When we recognize though that those previous generations did behold God (bracket content) and nature face to face, that they did have an original relation to the universe, that they did create poetry and philosophy of their own insight, that they did create their religions by access to their own revelation, we learn an important, perhaps the important, lesson. We too live in this world with the same faculties, the same powers of observation and discernment that they had.

Gawain and the Green Knight

Gawain and the Green Knight

It was not those who had a religion of revelation to them that blinded us though. It was men, yes mostly men, of institutions, who tried to make the words of the past govern us. Those who declared scripture inerrant and infallible meant they knew what it meant, once and for all, and we had to obey. Well, I call bull shit on that. Those original beholders of God and nature opened themselves, in their present moments, to the awe and wonder all round about them. What a thing of beauty! Think how the mere record of their lives has effected us down to this day.

It is, though, the record of their lives. Only that. In our present, in this sacred moment, we have the same opportunity that they had, we have the same responsibility that they had. Think how the mere record of your life might effect others as distant from us in tomorrow as those are in yesterday.

Open up. Lighten up. Dance to the music of our time. Rip back the cloth from the temple gate in your life. Peak inside. Tell us what you see. We need to know.

Remember this. Always. “In the coming world they will not ask me—Why were you not Moses? They will ask me—Why were you not Zusya?” Rabbi Zusha of Hanipol

Summer Solstice 2018

Summer                                                                         Woolly Mammoths

Stone BarnsAs I said in a recent post, I look forward to the summer solstice for what most would think is an odd reason. It’s the day when Sol begins to slowly diminish his warm embrace, from now through the winter solstice six months away night begins to increase. So, yes, on this day of dances around bonfires, this day of Midsommer, I celebrate the dark.

That’s not say I’m not in the moment. As a long time gardener, a part-time phenologist and a mountain man, I’m glad for the sun, for the growing season begun on Beltane and now six weeks underway. At Midsommer we  get naked and dance to the music because the wheat and the carrots, the onions and the garlic, the tomatoes and the beans, the corn and the rye have taken root, have reached for the sun.

Summer-Solstice-Full-Moon-e1466346884772If we want to add a little sympathetic magic with our partner, all the better. An article from CNN, Summer Solstice: It’s All About Sex, reports that “A lot of children are born nine months after Midsummer in Sweden,” says Jan-Öjvind Swahn, a Swedish ethnologist and the author of several books on the subject.”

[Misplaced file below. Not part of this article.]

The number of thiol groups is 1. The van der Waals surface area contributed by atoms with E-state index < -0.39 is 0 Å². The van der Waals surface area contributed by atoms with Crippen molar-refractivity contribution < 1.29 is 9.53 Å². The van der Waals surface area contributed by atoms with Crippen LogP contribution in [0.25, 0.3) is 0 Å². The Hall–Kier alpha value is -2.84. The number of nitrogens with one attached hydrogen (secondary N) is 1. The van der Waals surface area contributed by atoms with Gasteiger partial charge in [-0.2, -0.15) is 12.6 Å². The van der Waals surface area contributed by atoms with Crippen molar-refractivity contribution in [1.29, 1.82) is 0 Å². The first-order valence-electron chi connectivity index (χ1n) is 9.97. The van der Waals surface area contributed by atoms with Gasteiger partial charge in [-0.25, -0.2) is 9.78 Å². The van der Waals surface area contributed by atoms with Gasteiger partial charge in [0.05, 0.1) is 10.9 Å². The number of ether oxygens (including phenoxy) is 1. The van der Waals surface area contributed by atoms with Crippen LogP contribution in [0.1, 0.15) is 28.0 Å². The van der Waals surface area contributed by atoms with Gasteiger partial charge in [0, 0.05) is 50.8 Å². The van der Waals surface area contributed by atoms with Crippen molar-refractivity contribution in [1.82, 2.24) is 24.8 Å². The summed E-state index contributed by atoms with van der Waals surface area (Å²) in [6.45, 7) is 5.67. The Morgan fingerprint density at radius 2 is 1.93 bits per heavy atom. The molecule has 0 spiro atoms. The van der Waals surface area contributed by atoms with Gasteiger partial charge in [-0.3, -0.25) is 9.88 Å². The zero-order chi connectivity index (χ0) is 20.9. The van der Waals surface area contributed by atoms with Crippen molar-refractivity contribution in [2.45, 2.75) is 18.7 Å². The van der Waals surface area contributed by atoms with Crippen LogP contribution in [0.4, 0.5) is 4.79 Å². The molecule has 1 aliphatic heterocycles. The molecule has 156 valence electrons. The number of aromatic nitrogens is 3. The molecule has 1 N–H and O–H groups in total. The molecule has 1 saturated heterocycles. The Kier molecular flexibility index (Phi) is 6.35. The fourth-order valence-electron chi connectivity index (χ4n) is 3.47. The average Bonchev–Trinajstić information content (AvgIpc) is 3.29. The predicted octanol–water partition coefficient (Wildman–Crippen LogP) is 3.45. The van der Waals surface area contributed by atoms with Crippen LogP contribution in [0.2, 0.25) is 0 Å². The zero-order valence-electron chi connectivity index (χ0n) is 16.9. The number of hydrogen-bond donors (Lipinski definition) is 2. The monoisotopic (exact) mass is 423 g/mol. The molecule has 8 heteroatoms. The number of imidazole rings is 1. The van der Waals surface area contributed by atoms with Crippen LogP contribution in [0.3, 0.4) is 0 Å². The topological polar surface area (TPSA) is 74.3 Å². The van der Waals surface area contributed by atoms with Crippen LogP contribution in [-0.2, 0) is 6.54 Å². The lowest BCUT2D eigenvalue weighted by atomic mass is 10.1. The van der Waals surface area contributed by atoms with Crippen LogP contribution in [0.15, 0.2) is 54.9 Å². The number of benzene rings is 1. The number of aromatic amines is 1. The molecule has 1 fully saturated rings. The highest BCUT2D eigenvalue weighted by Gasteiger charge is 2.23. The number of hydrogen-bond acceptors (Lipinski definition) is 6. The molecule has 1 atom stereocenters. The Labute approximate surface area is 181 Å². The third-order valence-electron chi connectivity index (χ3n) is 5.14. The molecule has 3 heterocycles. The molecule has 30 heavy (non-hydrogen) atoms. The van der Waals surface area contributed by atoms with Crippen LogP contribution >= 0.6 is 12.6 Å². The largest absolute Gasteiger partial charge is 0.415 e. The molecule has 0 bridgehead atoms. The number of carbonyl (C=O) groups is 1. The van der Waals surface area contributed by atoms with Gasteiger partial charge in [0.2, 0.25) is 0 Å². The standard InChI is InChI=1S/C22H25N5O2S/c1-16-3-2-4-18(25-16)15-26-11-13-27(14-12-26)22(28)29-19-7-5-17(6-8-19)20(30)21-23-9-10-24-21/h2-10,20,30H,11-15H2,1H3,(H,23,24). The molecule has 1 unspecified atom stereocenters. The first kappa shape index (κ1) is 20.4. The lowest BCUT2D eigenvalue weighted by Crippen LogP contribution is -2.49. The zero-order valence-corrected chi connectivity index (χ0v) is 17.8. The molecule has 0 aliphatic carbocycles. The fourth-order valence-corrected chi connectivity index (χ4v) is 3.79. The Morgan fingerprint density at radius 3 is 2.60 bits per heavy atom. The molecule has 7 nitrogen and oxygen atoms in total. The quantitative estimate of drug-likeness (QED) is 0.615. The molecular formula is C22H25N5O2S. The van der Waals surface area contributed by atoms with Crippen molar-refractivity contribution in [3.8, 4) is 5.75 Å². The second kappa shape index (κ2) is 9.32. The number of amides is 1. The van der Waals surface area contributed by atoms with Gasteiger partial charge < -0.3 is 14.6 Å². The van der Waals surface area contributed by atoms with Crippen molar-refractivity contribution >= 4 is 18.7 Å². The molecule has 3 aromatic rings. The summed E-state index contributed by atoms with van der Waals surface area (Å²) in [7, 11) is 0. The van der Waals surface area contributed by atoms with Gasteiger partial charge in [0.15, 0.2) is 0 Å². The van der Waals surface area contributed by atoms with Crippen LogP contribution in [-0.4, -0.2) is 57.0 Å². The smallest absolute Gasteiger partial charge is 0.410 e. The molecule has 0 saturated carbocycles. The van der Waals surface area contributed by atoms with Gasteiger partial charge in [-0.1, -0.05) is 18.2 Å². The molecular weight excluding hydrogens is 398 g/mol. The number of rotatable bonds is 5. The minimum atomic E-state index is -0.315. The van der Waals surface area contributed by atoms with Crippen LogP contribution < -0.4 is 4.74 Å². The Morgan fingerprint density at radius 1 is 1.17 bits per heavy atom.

We’ve finished the pine pollen season, at least I think we have, and that’s an immersion in the sex life of the lodgepole pine. There are also, up here in the mountains anyhow, many babies enjoying the delectables of the recent growth in both plant and animal life. This is the season of fox kits and mule deer fawns, mountain lion cubs, elk and moose calves. It’s a time saturated with the joy and promise of new life, the circle of life turning through its reproductive phase.

summer aleOne of the odder summer solstice gatherings occurs at Stonehenge where “druids” and other pagans celebrate. I say odd because, although Stonehenge probably aligns for sunrise on the summer solstice and sunset on the winter solstice, no one has a clue as to the rites observed when it was built, well over 4,000 years ago, long before the time of the druids.

I feel better because my own soul aligns more with darkness than light, more with the winter solstice than the summer and today marks the six month shift as we move toward the longest night.

Waiting for the darkness

Beltane                                                                             Sumi-e Moon

Got an e-mail from Mario Odegard. “…over Loveland pass to Dillon, WOWww mind blowing.” The mountains have that way about them. He was on his way to visit a friend in Frisco.

Summer2Probably not many folks count down to the Summer Solstice, but I do. It marks my favorite turning point in the year, the point when the dark begins to overtake the light. Yes, it’s the day of maximum daylight, but that’s just the point, maximum. After the summer solstice, nighttime begins a slow, gradual increase until my favorite holiday of the year, the Winter Solstice.

This may sound sinister, but it doesn’t feel like that to me. I’ve long been struck by the fecundity of darkness: the top six inches of the soil, the womb, dreams, the silence. In my world darkness is a place of growth and inspiration, a place where insistent vision can rest while other senses, some of them unknown, can take over the load.